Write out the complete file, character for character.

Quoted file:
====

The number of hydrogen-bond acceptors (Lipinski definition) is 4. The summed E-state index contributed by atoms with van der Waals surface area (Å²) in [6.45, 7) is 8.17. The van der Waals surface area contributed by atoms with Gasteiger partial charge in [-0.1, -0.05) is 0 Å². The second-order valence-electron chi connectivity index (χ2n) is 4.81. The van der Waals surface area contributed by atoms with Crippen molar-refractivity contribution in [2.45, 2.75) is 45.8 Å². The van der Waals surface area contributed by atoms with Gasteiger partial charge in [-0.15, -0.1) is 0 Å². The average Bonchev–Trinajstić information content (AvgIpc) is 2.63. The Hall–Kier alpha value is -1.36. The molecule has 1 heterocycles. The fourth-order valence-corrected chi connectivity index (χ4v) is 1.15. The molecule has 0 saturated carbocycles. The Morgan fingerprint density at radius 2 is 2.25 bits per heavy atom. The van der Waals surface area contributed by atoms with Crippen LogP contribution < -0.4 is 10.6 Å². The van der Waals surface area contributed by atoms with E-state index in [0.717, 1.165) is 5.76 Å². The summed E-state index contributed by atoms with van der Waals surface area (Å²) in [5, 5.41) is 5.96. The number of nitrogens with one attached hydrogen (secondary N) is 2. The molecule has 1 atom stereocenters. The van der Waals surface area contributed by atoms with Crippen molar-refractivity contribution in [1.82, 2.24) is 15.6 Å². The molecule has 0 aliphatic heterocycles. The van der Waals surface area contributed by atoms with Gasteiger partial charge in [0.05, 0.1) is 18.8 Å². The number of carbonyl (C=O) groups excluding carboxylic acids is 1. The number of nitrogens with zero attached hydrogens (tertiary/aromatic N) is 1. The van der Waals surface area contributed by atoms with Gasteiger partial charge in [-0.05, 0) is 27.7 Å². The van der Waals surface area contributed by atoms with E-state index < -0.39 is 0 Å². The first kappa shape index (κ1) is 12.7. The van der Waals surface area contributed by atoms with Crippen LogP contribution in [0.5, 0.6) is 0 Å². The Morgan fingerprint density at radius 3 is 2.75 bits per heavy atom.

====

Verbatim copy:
The number of hydrogen-bond acceptors (Lipinski definition) is 4. The summed E-state index contributed by atoms with van der Waals surface area (Å²) in [6.45, 7) is 8.17. The van der Waals surface area contributed by atoms with Gasteiger partial charge in [-0.1, -0.05) is 0 Å². The second-order valence-electron chi connectivity index (χ2n) is 4.81. The van der Waals surface area contributed by atoms with Crippen molar-refractivity contribution in [2.45, 2.75) is 45.8 Å². The van der Waals surface area contributed by atoms with Gasteiger partial charge in [-0.15, -0.1) is 0 Å². The average Bonchev–Trinajstić information content (AvgIpc) is 2.63. The Hall–Kier alpha value is -1.36. The molecule has 1 heterocycles. The fourth-order valence-corrected chi connectivity index (χ4v) is 1.15. The molecule has 0 saturated carbocycles. The Morgan fingerprint density at radius 2 is 2.25 bits per heavy atom. The van der Waals surface area contributed by atoms with Crippen LogP contribution < -0.4 is 10.6 Å². The van der Waals surface area contributed by atoms with E-state index in [0.717, 1.165) is 5.76 Å². The summed E-state index contributed by atoms with van der Waals surface area (Å²) in [5, 5.41) is 5.96. The number of nitrogens with one attached hydrogen (secondary N) is 2. The molecule has 1 atom stereocenters. The van der Waals surface area contributed by atoms with Crippen molar-refractivity contribution in [1.82, 2.24) is 15.6 Å². The molecule has 0 aliphatic heterocycles. The van der Waals surface area contributed by atoms with Gasteiger partial charge in [0.05, 0.1) is 18.8 Å². The number of carbonyl (C=O) groups excluding carboxylic acids is 1. The number of nitrogens with zero attached hydrogens (tertiary/aromatic N) is 1. The van der Waals surface area contributed by atoms with Gasteiger partial charge in [-0.05, 0) is 27.7 Å². The van der Waals surface area contributed by atoms with E-state index < -0.39 is 0 Å². The first kappa shape index (κ1) is 12.7. The van der Waals surface area contributed by atoms with Crippen LogP contribution in [0.5, 0.6) is 0 Å². The Morgan fingerprint density at radius 3 is 2.75 bits per heavy atom.